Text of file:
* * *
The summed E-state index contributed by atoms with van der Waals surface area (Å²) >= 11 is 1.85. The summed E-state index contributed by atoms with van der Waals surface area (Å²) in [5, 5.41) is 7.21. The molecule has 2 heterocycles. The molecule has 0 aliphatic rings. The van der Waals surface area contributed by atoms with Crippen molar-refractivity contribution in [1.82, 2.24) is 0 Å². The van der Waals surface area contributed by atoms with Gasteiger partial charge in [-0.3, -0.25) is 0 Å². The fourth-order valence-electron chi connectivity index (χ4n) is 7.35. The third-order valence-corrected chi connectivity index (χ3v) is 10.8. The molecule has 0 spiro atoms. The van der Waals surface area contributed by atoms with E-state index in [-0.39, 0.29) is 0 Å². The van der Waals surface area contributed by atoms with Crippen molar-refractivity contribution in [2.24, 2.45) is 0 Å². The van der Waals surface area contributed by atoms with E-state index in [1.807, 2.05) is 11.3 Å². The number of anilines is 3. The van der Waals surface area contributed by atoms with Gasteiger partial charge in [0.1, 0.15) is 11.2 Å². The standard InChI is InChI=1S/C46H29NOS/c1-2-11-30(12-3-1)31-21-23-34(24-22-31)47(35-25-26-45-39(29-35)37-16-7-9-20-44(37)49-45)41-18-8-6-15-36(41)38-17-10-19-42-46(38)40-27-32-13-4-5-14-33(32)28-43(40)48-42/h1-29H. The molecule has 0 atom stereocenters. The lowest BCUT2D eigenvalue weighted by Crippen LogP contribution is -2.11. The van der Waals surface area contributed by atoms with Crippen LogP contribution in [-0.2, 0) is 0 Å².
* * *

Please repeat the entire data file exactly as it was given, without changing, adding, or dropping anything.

The summed E-state index contributed by atoms with van der Waals surface area (Å²) >= 11 is 1.85. The summed E-state index contributed by atoms with van der Waals surface area (Å²) in [5, 5.41) is 7.21. The molecule has 2 heterocycles. The molecule has 0 aliphatic rings. The van der Waals surface area contributed by atoms with Crippen molar-refractivity contribution in [1.82, 2.24) is 0 Å². The van der Waals surface area contributed by atoms with Gasteiger partial charge in [-0.3, -0.25) is 0 Å². The fourth-order valence-electron chi connectivity index (χ4n) is 7.35. The third-order valence-corrected chi connectivity index (χ3v) is 10.8. The molecule has 0 spiro atoms. The van der Waals surface area contributed by atoms with E-state index in [-0.39, 0.29) is 0 Å². The van der Waals surface area contributed by atoms with Crippen molar-refractivity contribution in [2.24, 2.45) is 0 Å². The van der Waals surface area contributed by atoms with E-state index in [1.807, 2.05) is 11.3 Å². The number of anilines is 3. The van der Waals surface area contributed by atoms with Gasteiger partial charge in [0.1, 0.15) is 11.2 Å². The standard InChI is InChI=1S/C46H29NOS/c1-2-11-30(12-3-1)31-21-23-34(24-22-31)47(35-25-26-45-39(29-35)37-16-7-9-20-44(37)49-45)41-18-8-6-15-36(41)38-17-10-19-42-46(38)40-27-32-13-4-5-14-33(32)28-43(40)48-42/h1-29H. The molecule has 0 atom stereocenters. The lowest BCUT2D eigenvalue weighted by Crippen LogP contribution is -2.11. The van der Waals surface area contributed by atoms with Crippen LogP contribution in [-0.2, 0) is 0 Å².